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Thursday, December 14, 2017

Suezmax trades – 283 m dwt in 1H04 – Source Fearnleys

There are many suezmax trades - the above graph shows the largest ones. The Intra North Sea trade of some 59 million deadweight (m dwt) (of which 8 m dwt was DB tankers) represented some 21% of the total market; the trade North Africa-Mediterranean of 24 m dwt and the trade Black Sea to Mediterranean of 22 m dwt both represented some 8% of the total market; the West Africa to North America trade of some 20 m dwt represented some 7%. The biggest single-hull trades of some size were trades North Africa - Mediterranean and Persian Gulf - Asia where the single hull part represented some 29% and 55% respectively of these trades. The same geographical aframax trades were also the biggest single hull trades in the aframax sector.

According to Fearnleys, the total size of the suezmax trade of 283 m dwt (the first half of 2004) was about 53% of the total size of the VLCC trade. The total suezmax trade in 2003 was 556 m dwt. Assuming that the trade during the second half of 2004 will be the same size as the first half, trade in 2004 will be some 1.6% greater than in 2003. In fact there is some indication that the activity in the second half of 2004 has been higher than in the first part.

On average 8.8 suezmaxes transited monthly the Suez Canal Northbound in 2003, up from 5.5 in 2002. The average until October this year has been 10.5 suezmax transits per month.

We have recorded 18 period contracts for suezmaxes so far in 2004, ranging from half-a-year to 7 years at USD 25,000 per day up to USD 56,500 per day. The last one was a one-year contract for Tesoro reported by Clarkson mid-November and is the highest rate we have recorded for any period contract.

Suezmax newbuilding prices have increased from USD 44 m in 2003 to USD 70 m today and another USD 5 m has to be added for a 5 year-old 150,000 dwt tanker.

Increased exports from Russia and neighbouring countries may benefit the suezmax market. Full recovery of Iraqi exports from Ceyhan is another potential booster for this segment. Next year oil through a new pipeline from Baku will also be exported from Ceyhan. The capacity of this pipeline is 1 mbd, but initial volumes moved will be around 0.3 mbd.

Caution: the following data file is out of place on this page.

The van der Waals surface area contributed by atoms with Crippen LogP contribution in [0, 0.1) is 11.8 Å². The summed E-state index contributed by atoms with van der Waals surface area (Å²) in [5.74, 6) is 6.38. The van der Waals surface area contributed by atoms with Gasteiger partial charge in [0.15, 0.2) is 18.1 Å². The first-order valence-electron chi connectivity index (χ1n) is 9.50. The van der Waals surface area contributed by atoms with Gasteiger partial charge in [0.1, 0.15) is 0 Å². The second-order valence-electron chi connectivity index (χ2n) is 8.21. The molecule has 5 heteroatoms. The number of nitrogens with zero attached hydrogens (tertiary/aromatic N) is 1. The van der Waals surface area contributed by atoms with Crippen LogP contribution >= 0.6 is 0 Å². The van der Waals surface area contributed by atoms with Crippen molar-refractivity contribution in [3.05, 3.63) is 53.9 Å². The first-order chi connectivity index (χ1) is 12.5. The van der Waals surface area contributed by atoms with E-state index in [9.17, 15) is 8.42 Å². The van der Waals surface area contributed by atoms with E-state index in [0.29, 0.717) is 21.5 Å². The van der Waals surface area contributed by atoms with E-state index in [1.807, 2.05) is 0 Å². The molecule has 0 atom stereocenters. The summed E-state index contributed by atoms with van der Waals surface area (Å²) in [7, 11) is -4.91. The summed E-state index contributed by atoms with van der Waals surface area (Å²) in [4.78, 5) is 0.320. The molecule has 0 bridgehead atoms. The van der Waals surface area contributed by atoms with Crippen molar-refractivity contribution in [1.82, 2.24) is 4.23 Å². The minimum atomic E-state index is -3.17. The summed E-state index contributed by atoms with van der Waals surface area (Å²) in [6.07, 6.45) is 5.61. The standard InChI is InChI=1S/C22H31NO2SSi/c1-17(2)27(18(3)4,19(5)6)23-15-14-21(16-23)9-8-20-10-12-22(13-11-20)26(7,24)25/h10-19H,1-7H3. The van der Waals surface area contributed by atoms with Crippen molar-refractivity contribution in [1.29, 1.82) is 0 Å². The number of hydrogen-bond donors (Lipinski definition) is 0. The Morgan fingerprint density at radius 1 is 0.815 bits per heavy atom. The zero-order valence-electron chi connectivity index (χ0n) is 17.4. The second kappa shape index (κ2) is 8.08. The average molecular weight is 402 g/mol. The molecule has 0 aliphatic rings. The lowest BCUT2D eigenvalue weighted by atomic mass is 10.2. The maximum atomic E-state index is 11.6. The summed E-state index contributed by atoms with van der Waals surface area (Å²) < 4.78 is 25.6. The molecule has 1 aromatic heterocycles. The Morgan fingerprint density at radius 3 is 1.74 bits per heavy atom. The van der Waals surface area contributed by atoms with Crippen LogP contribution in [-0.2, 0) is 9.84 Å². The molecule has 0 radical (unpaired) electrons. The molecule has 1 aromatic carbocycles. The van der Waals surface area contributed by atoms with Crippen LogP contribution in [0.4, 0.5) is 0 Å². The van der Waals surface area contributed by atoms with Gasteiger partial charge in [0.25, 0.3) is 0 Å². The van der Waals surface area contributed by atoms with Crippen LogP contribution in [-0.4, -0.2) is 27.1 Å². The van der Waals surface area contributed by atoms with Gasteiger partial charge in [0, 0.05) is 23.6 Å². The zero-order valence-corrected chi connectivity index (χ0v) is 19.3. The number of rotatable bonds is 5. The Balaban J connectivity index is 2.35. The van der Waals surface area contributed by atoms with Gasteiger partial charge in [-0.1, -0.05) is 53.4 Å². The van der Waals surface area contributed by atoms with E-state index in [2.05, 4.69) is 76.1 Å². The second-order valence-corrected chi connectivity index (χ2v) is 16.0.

The downside for the suezmax market is the newbuilding deliveries of 26/25/28 ships in 2005/2006/2007 compared to phase out of 3/4/4 suezmaxes, or an increase of 7-8% yearly in dwt terms. Sales for decommissioning will be dampened by continued low phase-out also for the next three years (3 ships per year), is the forecast.

Suezmaxes – the youngest tanker segment

Johan G. Olsen has issued its latest suezmax fleet list, which not only records the ships but also the employment of the ships and the respective charterers. The publication lists 330 existing ships [129 double hull (DH)/79 single hull (SH), 24 double bottom (DB)/double side (DS)] (including 17 OBOs) plus 79 newbuildings.

Oil majors or state-owned companies own 83 (25%) of the existing suezmaxes and 17 (21%) of the orderbook. In addition they control 5 tankers which are on long contract to 2006 and beyond. The other 75% of the suezmax fleet are owned by independent owners. The independent owners have 62 suezmaxes on order (79% of the total), 5 of which are fixed for 2006 and beyond.

The four oil majors, BPAmoco, ChevronTexaco, ExxonMobil and Shell Tokyo Tankers, have a combined fleet of 14 suezmaxes, plus 8 on period charter until 2006 or later. ChevronTexaco alone has 6 suezmaxes, the largest single oil company fleet.

The biggest suezmax owner is Frontline with 29 suezmaxes, 8 of which are DH plus 2 DS/DB. The 2nd biggest suezmax owner is Teekay (which is also the biggest aframax owner, including Teekay Norway and Teekay Spain) with 25 suezmaxes, 24 of which are DH – and 12 are on time charter (TC) until 2006 or longer. General Maritime is the 3rd biggest suezmax owner (also the 3rd biggest aframax owner) with 17 tankers in this segment, 7 of which are DH, 6 DB/DS plus four newbuildings.

Altogether there are 6 owners with 10 suezmaxes or more and another 12 with 5-9 suezmaxes each. The 6 owners with 10 tankers or more have a 32% market share and the 18 owners with 5 tankers or more have a 57% market share. The remaining 143 suezmaxes are split between some 77 owners.

The average age of the suezmax fleet (excluding OBOs) is 8.7 years. 17 (5%) were built in the 1970s (including 3 storage), 37 (12%) in the 1980s (including 1 storage), 143 (46%) in the 1990s, and 116 (37%) in this decade, the orderbook is some 24% of the fleet. There are some 79 SH and 24 DB/DS suezmaxes left, which means that about 69% of the suezmax fleet is DH, 7% DB/DS, and only 24% SH.

Looking at the phase-out of suezmaxes, 8 of the trading ships have already been denied access to the U.S. (except dedicated lightering areas and LOOP), 3 of the remaining tankers have been denied access to European Union waters as from 2004, only 1 is due for phase-out this year and 3 next year, according to MARPOL.

The phase-out schedule according to our information is:
(there is some uncertainty with regard to the PL/SBT status of some of the tankers.)

 

120-199,999

Year

MARPOL*

 EU

 OPA90

2003

0

3

7

2004

1

1

2

2005

3

 

3

2006

4

4

4

2007

4

4

4

2008

3

3

1

2009

3

3

 

2010

3

46

43

2011

0

0

 

2012

2

0

 

2013

5

3

 

2014

11

4

 

2015

40

8

15

Total

79

79

79

*MARPOL subject to administrations. So far Singapore and Japan have declared the option to allow SH tankers after 2010 until 25 years of age until 2015.

We have recorded 7 suezmaxes sold for decommissioning so far in 2004 plus 4 suezmax OBOs and one FSO (floating storage and offtake) of 140,000 dwt. The age of vessels sold has ranged from 21 to 30 years: 9 were older than 25 years. The average age of the suezmaxes sold for decommissioning was 26.7 years.

Contact: Erik Ranheim